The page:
From the warm sunny location of the Winter Olympics, it’s another Monday Roundup. This week we have sunny +8 weather (highs of +12!), why keywords are overrated, using Google Insights for Search, and why the iPad(/pod/phone) will never have Flash.
- Keywrods are over-rated. Or at least, “ClickEquations” seems to think so. Well, not entirely. Rather they argue that we spend too much time thinking about keywords and too little thinking about the search queries that those keywords are supposed to capture.
- There’s been a lot of talk about Facebook over the last few months, but “Retail. Shaken, not Stirred.” has a slightly different take. Ignoring privacy options, instead they discuss 3 steps to a more effective retail Facebook presence.
- Neither I nor SixRevisions should have to tell you this, but there are rules to follow when saving images for the web. PNG’s, JPEG’s, GIF’s, they all have their uses (GIF’s a little less so), and there are right ways to save each. SixRevisions covers how to make sure that your iamges are small enough but still look good, maximizing your look and your loading speed.
- Yeah, the iPad doesn’t have Flash support. It likely never will. Over at “Roughly Drafted” Morgan Adams explains that the problem with Flash on multitouch devices is much more complex than battery life or crashes. Flash applications inherently rely on mouse-over, a function that doesn’t exist on multitouch devices, and the solutions for solving this simply aren’t functional.
- Avinash is back, this time with 7 Competitive Intelligence Data Sources.
- This topics always fascinates me. “Kaizen Analytics” has how to measure offline events with insights for search. IfS is a pretty awesome tool, giving you the ability to mine the zietgeist for all kinds of information and search data.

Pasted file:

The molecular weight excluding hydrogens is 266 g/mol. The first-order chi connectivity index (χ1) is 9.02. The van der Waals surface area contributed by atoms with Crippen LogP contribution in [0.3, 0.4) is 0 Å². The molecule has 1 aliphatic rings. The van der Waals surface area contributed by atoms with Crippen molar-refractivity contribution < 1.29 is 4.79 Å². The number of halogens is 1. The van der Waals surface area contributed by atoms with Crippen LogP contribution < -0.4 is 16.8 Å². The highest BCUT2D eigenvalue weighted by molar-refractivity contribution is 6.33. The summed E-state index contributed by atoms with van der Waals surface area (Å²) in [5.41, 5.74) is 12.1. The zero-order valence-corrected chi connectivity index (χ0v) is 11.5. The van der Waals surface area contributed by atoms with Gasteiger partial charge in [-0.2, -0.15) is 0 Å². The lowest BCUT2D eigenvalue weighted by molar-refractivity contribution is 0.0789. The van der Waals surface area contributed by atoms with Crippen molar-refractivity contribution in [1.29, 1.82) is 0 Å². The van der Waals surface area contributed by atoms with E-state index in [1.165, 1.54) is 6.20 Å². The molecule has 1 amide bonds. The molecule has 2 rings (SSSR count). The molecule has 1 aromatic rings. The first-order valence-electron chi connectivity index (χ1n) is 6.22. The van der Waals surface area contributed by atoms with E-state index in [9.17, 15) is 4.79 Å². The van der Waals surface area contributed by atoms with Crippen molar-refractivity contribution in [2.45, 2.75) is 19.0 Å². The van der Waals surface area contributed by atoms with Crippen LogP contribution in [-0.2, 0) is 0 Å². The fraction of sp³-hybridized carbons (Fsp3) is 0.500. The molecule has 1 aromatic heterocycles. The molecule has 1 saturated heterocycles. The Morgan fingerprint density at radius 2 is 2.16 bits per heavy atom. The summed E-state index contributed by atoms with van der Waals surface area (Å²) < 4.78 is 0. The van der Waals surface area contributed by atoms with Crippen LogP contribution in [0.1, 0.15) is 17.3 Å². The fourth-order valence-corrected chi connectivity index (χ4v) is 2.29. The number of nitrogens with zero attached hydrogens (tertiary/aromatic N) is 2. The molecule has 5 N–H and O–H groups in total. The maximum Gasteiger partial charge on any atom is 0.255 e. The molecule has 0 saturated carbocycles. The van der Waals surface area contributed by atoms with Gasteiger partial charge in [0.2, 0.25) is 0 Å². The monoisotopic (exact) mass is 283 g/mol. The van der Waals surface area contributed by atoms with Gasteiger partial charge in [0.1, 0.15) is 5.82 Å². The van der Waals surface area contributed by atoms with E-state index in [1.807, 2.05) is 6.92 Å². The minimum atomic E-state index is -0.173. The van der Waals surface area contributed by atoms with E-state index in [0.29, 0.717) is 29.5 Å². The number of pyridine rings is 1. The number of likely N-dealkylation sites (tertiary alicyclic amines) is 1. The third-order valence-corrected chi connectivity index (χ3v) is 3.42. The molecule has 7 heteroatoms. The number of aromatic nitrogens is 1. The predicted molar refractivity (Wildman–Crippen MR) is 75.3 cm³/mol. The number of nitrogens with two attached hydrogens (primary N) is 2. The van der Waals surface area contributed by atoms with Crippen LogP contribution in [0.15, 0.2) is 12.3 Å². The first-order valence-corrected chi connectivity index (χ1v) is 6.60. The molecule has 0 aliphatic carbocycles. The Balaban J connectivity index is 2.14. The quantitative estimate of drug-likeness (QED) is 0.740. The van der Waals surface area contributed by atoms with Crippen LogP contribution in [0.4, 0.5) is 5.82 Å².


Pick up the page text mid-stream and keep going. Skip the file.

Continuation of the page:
- Google Buzz. Seems an odd topic for the usability section. However this BBC article admits something damning about it: Buzz was only tested internally. Google, the creators of Google Website Optimizer, did no user testing on Google Buzz. The effect? A bug that produced damning PR, and severely hurt their launch. Yes folks, this is why you test.
- UX Matters has a case study on rapid desirability testing.
- Oh my god I can do it I can do it. I can do keyword bookmarking with Chrome. Truthfully this is the one thing that was holding me back from switching, since the lack of a second search bar made it hard to, say, quickly look something up on dictionary.com, or Wikipedia, or WolframAlpha. Now I have “=” set to Wolfram (so I can type “= (16(32+64+128)*15^6)/7” into the awesome bar and have it spit out 5.832 x 10^9) “def” set to dictionary.com, and “syn” set to thesaurus.com. This, plus adblock, is really making Chrome a serious contender for me most used browser.
- So you might know the ACTA internet chapter, a global law (well, treaty) to combat unauthorized file sharing is in talks and has leaked online. After three (is it 4 now? I don’t remember) failed attempts to push a new copyright law through Canada, it looks like the legislative system may be circumvented entirely in favour of setting law through international trade agreements. Michael Giest looks at the law and breaks down some of the reasons that this is a scary prospect. These include:
- Notice-and-Takedown: Companies who want to maintain safeharbour status (can’t be sued for the actions of their users) would have to change from their current self-imposed “notice-to-notice” system (where they have to contact alleged infringing parties) to a notice-to-take-down system (where they have to immediately take down any media/block access to infringing material).To understand why this is scary, look at the abuse of Google’s notice-to-take-down system in regards to perfectly legal Youtube videos. Now this would be applied across the board.
- Anti-Circumvention: Makes it illegal to circumvent copy protection. This includes ripping a CD to your hard drive that contains DRM, or ripping a DVD so that you can play them on a media PC. This isn’t “oh they could sue you”, it would make it [em]criminal[/em].
- 3 strikes: While not a defined part, the agreement promotes it as a way of preventing your company from losing safeharbour provisions. The effect of it? If you’re accused (not found guilty, accused) of infringement three times you’re banned from the service.
Now you might think “oh well, make some hassle for the silly pirates.” Nope, this extends well beyond music and movies and includes pharmaceuticals, agriculture, biotech, and pretty much everything else.